The road to Ruatha is not as well maintained and some of these roads are not well traveled enough to make it of great concern.
If someone has an important message to relay, he can bespeak a dragon, and helios or drums can transmit messages that are not strictly confidential.

:: Food ::
The food of Fort Hold is handled by a central storage facility. Fort's cavern system includes as vast storehouse to which all the farmholders bring crops and withdraw enough to feed their families. The food center is divided into caverns for each type of storage, and one large high-ceilinged room for food preparation.

These cooking facilities -and the cooks- are the best on Pern. Chefs and cooks have their own Craft, though it has no major Crafthall of its own. Cooking is considered a Hold Craft. Cooks barter among themselves for recipes and special spices. An aspiring chef might foster at Fort to get the best education in the craft only to return home years later.

Present-day Fort Holders eat a lot of stews and filling, hearty soups to make use of every edible part of a herdbeast. Roasts are served primarily for special occasions. Salted fish is a frequent main dish, supplied to the storehouses by Fort Sea Hold in exchange for red meat and fruit. Fort makes salty cheddar, Sitlton, and a few soft cheeses for spreading on bread. Mushrooms are popular, as are dishes made with peanuts, river grains, and soybeans. Legumes are added to savory dishes to thicken them up. Tubers are kept over the cold season in sandpiles, along with swedes, parsnips, fingeroots, sugar beets and turnips. Wheat and several types of berries are also harvested -thus the famous bubbly pies from its bakercraft.
Herb and spice gardens grow in abundance. Bunches of herbs hanging overhead in kitchens and corridors sweeten the air as they dry. At Fort and Nerat, the holders raise the whole range of herbs that the colonists brought with them to Pern.

:: Clothing ::
Fort Holders have a keen eye for style. With such close proximity to the Weavercrafthall in Southern Boll, Fort Holders get the news first on what is fashionable for each season. The Hold lies in the temperate zone, so the syles of dress vary widely with the flow of the seasons. Fur-lined garments are necessary in the cold-season. Some Holders wear floor-length robes and pats through most of the Turn, though the weather may become stiflingly hot in the height of the summer. It is not unheard of for someone to reinvent the bikini or weave clothing out of grasses, depending on how much attention he or she wants to attract.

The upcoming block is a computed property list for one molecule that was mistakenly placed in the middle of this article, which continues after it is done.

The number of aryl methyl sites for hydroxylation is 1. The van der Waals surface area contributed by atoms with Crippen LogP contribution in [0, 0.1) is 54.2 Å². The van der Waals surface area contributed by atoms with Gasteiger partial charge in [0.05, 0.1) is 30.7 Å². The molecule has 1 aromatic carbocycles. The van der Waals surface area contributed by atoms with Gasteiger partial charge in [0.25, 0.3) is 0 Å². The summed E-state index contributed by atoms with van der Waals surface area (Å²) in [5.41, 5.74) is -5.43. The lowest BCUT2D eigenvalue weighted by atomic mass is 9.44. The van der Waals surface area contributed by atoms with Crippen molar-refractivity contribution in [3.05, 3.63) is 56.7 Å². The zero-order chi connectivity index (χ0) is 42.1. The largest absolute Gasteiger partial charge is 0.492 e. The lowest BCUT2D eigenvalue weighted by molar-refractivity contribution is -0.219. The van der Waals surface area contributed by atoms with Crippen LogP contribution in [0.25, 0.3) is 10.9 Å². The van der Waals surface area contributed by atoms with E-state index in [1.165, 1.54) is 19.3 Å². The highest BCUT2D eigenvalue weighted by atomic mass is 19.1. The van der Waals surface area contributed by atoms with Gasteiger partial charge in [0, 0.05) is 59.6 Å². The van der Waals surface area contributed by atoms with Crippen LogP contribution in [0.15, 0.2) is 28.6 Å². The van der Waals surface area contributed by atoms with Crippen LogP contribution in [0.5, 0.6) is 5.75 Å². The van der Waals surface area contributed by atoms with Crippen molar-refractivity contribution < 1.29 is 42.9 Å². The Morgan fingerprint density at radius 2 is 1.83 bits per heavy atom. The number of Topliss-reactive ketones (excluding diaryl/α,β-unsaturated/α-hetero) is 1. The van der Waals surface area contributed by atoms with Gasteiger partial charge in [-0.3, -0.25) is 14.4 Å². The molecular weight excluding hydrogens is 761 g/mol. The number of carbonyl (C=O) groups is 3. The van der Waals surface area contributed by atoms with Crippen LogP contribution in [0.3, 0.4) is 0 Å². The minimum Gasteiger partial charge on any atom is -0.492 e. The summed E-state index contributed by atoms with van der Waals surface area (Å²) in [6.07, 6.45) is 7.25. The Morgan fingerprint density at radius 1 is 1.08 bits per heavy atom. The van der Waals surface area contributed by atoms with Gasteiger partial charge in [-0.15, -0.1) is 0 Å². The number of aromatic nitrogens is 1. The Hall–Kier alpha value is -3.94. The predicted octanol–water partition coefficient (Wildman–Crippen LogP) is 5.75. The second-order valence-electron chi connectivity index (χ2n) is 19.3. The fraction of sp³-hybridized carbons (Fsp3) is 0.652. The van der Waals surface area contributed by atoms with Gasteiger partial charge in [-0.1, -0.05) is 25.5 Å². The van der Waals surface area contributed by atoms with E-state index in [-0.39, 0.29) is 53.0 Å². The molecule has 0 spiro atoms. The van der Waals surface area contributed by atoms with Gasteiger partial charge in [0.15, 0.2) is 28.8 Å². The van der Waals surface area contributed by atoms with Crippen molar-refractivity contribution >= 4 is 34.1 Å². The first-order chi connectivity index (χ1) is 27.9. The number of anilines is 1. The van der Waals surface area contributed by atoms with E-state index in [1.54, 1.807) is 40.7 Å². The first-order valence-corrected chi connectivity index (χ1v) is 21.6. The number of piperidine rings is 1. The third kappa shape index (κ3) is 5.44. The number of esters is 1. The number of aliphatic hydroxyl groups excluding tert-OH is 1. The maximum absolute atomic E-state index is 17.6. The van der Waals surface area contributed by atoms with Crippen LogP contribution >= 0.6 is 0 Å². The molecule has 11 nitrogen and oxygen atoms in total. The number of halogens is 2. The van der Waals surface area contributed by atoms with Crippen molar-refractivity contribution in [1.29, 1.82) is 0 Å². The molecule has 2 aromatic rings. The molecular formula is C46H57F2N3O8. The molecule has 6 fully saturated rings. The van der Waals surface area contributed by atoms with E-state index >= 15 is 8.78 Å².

Tastes in clothing tend toward the ornate in Fort Hold. The use of stones and hammered gold or silver leaf and interesting dyed designs are used for adornment. Fort is famous for its complex brocades, knit or woven on multiple looms. Knit brocades are crafted by the use of needles as fine as sewing needles, using ordinary thread of sisal or cotton, but with nothing ordinary about the results. Brocade jackets cut to the ancient Chinese pattern turn up from time to time.

The weavers can produce cotton velvet, terry cloth and other slubbed fabrics. A cloth similar to denim is made for work clothes. There are no zippers on Pern; trousers close with button flaps, drawstrings, or a two-sided substance similar to velcro. Long-sleeved boatnecked sweaters and bush trousers are recommended wear for going outside the Hold, as there are many stinging plants to beware of: needlethorn, itch-leaf, saw grass, etc.

:: Inside the Hold ::
Inside of the Great Hall, stone is decorated with etched and painted line patterns of great complexity. Knotwork designs of African, Celtic or Indian extraction arch high over the doorways and surround niches cut into the rock where statues and works of art are on display. Paint on the wall desings is reapplied from periodically, but no one has ever tried to clean or repaint the etchings on the expansive arched ceilings.
It is the duty of the Lady Holder of Fort oversees the placement and care of valuable works of art left behind by her ancenstors. The Archives house oil paintings hundreds of Turns old, and facsimile pictures far older are treasured as heirlooms that make contemporary artists sigh with envy of the skill. The Lord and Lady Holders' apartments are full of artistic displays of fine rugs, tapestries that line the stone walls between the windows and other framed art, lending vivid color to the otherwise unbroken gray.

:: Gathers and Celebrations ::
The most important Gather at Fort is the two-day celebration for Turnover, at the winter solstice. A Pernese Turn consists of 366 days or 52 sevendays plus two days left over. These two days are called Turn's End and Turn's Beginning, and are marked each turn by special presentations from the Harper Hall.

Crossing Day celebrates the anniversary of the Second Crossing.

Havest Gather occurs every Turn, but the most important of these comes once every 250 Turns. The first Harvest Gather after a Pass ends is a fantastic event, hosted on the twenty-eighth day of the ninth month.

Firstday of the Weyr is celebrated on the first day of the fifth month of each turn, dating from the fourteenth year of the colony. Each region has a celebration for the Weyr it is beholden to, but Fort's is significant in that it honors the first Weyr and the first of dragonkind.

Fort Holders host sailing races. Gaming meets are popular too, such as board game tournaments or parnered chess on a big board, a Pernese variation of the Ancient game.

Fort Hold also celebrates the Landing Day however, they have forgotten its real importance. Landing is considered to be the eighth day of the third month in Southern. It has now come to be a planting festival for early crops.

Gather stalls are stored in a back cavern until they are needed. Each Craft has traditional places where they set up their pitches, unchanged in hundreds of Turns.